The aim of this paper is to present a case of PA of the nasopharynx. Moreover, we report a literature review that reveals only six cases like the present one.

2. Case Report

A 51-year-old woman was referred to us with a progressive nasal obstruction associated left aural fullness and pain with a middle conductive hearing loss. The symptoms arose two years before. In home hospital, the patient has been already evaluated with a Magnetic Resonance.

These imaging tests showed a mass connected to the lateral wall of nasopharynx space. The lesion does not infiltrate the adjacent tissue and had lobed margins. The radiologist retained that the images were assimilable to pleomorphic adenoma (Figure 1). The chemoradiotherapy was the first choice treatment but the tumor did not drop and the symptoms worsened.

712873.fig.001
Figure 1: Magnetic Resonance. A mass connected to the lateral wall of nasopharynx space is identified. The lesion does not infiltrate the adjacent tissue and had lobed margins.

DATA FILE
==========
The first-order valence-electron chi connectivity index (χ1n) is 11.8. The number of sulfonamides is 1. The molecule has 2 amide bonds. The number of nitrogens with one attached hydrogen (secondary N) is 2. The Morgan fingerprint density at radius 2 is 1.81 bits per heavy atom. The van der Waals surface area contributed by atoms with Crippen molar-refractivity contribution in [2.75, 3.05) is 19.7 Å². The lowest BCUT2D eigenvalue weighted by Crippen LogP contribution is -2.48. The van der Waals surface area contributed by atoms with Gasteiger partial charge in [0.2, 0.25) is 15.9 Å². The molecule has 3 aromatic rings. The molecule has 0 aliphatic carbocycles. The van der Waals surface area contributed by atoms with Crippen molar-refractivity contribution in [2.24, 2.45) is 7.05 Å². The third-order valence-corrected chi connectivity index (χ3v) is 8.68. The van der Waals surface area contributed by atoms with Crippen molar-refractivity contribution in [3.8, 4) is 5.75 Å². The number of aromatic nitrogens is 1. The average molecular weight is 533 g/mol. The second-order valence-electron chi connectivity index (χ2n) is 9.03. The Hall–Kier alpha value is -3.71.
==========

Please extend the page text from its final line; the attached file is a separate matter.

In our hospital, on endoscopic examination the lesion appears as a soft whitish mass of  cm; it took up the entire nasopharynx.

We performed a biopsy in order to obtain a definitive histological evaluations. The result confirmed the diagnosis of pleomorphic adenoma with mixture of myoepithelial elements and stromal areas of aspect mixocondoide (Figures 2 and 3).

712873.fig.002
Figure 2: Biopsy fragment characterized by the mixture of elements myoepithelial and stromal areas of mixocondoide appearance (hematoxylin-eosin 40x).
712873.fig.003
Figure 3: Small lump of chondroid appearance comprising aggregates of myoepithelial elements, covered by normal mucous membrane of respiratory type (bottom right) (hematoxylin-eosin 100x).

We decided to perform a complete excision of the lesion, by endoscopic transnasal approach. The histological section is represented in Figure 4. We advocated use of endoscope to avoid injury of Eustachian tube. After surgery the Eustachian tube function improved and aural fullness disappeared after 2-3 days together with hearing loss.

712873.fig.004
Figure 4: Entire section of the lesion (hematoxylin-eosin 25x).